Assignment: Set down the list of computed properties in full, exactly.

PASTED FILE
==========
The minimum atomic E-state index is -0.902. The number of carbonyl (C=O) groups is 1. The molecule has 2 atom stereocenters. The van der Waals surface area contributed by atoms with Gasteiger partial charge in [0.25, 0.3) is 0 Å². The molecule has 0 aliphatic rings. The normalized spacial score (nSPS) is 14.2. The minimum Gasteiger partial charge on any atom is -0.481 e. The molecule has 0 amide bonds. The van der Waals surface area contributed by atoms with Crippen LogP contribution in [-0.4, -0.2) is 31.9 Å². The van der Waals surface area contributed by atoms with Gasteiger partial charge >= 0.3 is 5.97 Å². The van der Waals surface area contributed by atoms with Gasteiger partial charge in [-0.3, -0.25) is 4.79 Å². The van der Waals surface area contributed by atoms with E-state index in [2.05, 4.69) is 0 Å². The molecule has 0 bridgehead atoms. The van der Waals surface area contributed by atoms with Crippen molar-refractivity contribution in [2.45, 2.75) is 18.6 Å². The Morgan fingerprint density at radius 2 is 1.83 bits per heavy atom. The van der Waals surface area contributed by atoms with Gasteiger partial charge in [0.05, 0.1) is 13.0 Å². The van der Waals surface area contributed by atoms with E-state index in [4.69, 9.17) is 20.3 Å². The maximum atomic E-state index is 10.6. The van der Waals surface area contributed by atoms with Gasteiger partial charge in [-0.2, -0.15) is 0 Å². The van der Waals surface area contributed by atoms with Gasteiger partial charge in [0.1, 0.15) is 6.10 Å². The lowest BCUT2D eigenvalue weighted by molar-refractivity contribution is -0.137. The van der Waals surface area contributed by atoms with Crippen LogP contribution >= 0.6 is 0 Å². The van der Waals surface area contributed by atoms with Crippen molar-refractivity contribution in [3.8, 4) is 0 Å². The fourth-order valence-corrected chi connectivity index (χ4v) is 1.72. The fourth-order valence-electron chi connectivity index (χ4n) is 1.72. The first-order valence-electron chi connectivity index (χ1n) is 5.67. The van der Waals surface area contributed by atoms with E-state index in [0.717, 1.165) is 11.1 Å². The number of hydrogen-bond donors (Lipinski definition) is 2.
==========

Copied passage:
The minimum atomic E-state index is -0.902. The number of carbonyl (C=O) groups is 1. The molecule has 2 atom stereocenters. The van der Waals surface area contributed by atoms with Gasteiger partial charge in [0.25, 0.3) is 0 Å². The molecule has 0 aliphatic rings. The normalized spacial score (nSPS) is 14.2. The minimum Gasteiger partial charge on any atom is -0.481 e. The molecule has 0 amide bonds. The van der Waals surface area contributed by atoms with Crippen LogP contribution in [-0.4, -0.2) is 31.9 Å². The van der Waals surface area contributed by atoms with Gasteiger partial charge >= 0.3 is 5.97 Å². The van der Waals surface area contributed by atoms with Gasteiger partial charge in [-0.3, -0.25) is 4.79 Å². The van der Waals surface area contributed by atoms with E-state index in [2.05, 4.69) is 0 Å². The molecule has 0 bridgehead atoms. The van der Waals surface area contributed by atoms with Crippen molar-refractivity contribution in [2.45, 2.75) is 18.6 Å². The Morgan fingerprint density at radius 2 is 1.83 bits per heavy atom. The van der Waals surface area contributed by atoms with Gasteiger partial charge in [0.05, 0.1) is 13.0 Å². The van der Waals surface area contributed by atoms with E-state index in [4.69, 9.17) is 20.3 Å². The maximum atomic E-state index is 10.6. The van der Waals surface area contributed by atoms with Gasteiger partial charge in [-0.2, -0.15) is 0 Å². The van der Waals surface area contributed by atoms with Gasteiger partial charge in [0.1, 0.15) is 6.10 Å². The lowest BCUT2D eigenvalue weighted by molar-refractivity contribution is -0.137. The van der Waals surface area contributed by atoms with Crippen LogP contribution >= 0.6 is 0 Å². The van der Waals surface area contributed by atoms with Crippen molar-refractivity contribution in [3.8, 4) is 0 Å². The fourth-order valence-corrected chi connectivity index (χ4v) is 1.72. The fourth-order valence-electron chi connectivity index (χ4n) is 1.72. The first-order valence-electron chi connectivity index (χ1n) is 5.67. The van der Waals surface area contributed by atoms with E-state index in [0.717, 1.165) is 11.1 Å². The number of hydrogen-bond donors (Lipinski definition) is 2.